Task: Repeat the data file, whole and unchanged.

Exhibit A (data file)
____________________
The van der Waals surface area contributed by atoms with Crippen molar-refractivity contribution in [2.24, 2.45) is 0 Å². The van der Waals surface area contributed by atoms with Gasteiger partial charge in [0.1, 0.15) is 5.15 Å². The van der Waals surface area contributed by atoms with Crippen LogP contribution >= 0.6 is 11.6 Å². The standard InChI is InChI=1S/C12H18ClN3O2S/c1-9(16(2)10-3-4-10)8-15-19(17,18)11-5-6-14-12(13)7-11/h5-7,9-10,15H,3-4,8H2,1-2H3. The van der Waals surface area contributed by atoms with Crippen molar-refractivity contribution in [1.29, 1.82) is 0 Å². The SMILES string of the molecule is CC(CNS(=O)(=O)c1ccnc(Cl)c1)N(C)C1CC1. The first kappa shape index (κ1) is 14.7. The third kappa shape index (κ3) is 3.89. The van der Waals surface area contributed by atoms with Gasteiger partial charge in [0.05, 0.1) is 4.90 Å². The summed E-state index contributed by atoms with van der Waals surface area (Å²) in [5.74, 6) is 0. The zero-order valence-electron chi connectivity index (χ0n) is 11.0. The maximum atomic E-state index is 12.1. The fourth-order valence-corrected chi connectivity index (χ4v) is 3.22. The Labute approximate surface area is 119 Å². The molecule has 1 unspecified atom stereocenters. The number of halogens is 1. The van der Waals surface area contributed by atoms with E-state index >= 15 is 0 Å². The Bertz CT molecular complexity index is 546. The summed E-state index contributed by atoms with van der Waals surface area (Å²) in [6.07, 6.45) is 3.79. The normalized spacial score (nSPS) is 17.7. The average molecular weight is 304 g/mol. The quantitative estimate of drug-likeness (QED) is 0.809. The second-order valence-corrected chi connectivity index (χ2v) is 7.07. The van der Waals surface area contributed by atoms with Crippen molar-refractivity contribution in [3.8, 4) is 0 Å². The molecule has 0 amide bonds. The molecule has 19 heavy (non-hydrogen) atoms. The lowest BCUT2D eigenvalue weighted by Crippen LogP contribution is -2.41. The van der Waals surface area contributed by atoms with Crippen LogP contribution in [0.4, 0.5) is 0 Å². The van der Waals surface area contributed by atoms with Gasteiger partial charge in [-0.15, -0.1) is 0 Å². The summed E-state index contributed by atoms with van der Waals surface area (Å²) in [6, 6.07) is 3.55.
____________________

The van der Waals surface area contributed by atoms with Crippen molar-refractivity contribution in [2.24, 2.45) is 0 Å². The van der Waals surface area contributed by atoms with Gasteiger partial charge in [0.1, 0.15) is 5.15 Å². The van der Waals surface area contributed by atoms with Crippen LogP contribution >= 0.6 is 11.6 Å². The standard InChI is InChI=1S/C12H18ClN3O2S/c1-9(16(2)10-3-4-10)8-15-19(17,18)11-5-6-14-12(13)7-11/h5-7,9-10,15H,3-4,8H2,1-2H3. The van der Waals surface area contributed by atoms with Crippen molar-refractivity contribution in [1.29, 1.82) is 0 Å². The SMILES string of the molecule is CC(CNS(=O)(=O)c1ccnc(Cl)c1)N(C)C1CC1. The first kappa shape index (κ1) is 14.7. The third kappa shape index (κ3) is 3.89. The van der Waals surface area contributed by atoms with Gasteiger partial charge in [0.05, 0.1) is 4.90 Å². The summed E-state index contributed by atoms with van der Waals surface area (Å²) in [5.74, 6) is 0. The zero-order valence-electron chi connectivity index (χ0n) is 11.0. The maximum atomic E-state index is 12.1. The fourth-order valence-corrected chi connectivity index (χ4v) is 3.22. The Labute approximate surface area is 119 Å². The molecule has 1 unspecified atom stereocenters. The number of halogens is 1. The van der Waals surface area contributed by atoms with E-state index >= 15 is 0 Å². The Bertz CT molecular complexity index is 546. The summed E-state index contributed by atoms with van der Waals surface area (Å²) in [6.07, 6.45) is 3.79. The normalized spacial score (nSPS) is 17.7. The average molecular weight is 304 g/mol. The quantitative estimate of drug-likeness (QED) is 0.809. The second-order valence-corrected chi connectivity index (χ2v) is 7.07. The van der Waals surface area contributed by atoms with Crippen molar-refractivity contribution in [3.8, 4) is 0 Å². The molecule has 0 amide bonds. The molecule has 19 heavy (non-hydrogen) atoms. The lowest BCUT2D eigenvalue weighted by Crippen LogP contribution is -2.41. The van der Waals surface area contributed by atoms with Crippen LogP contribution in [0.4, 0.5) is 0 Å². The van der Waals surface area contributed by atoms with Gasteiger partial charge in [-0.15, -0.1) is 0 Å². The summed E-state index contributed by atoms with van der Waals surface area (Å²) in [6, 6.07) is 3.55.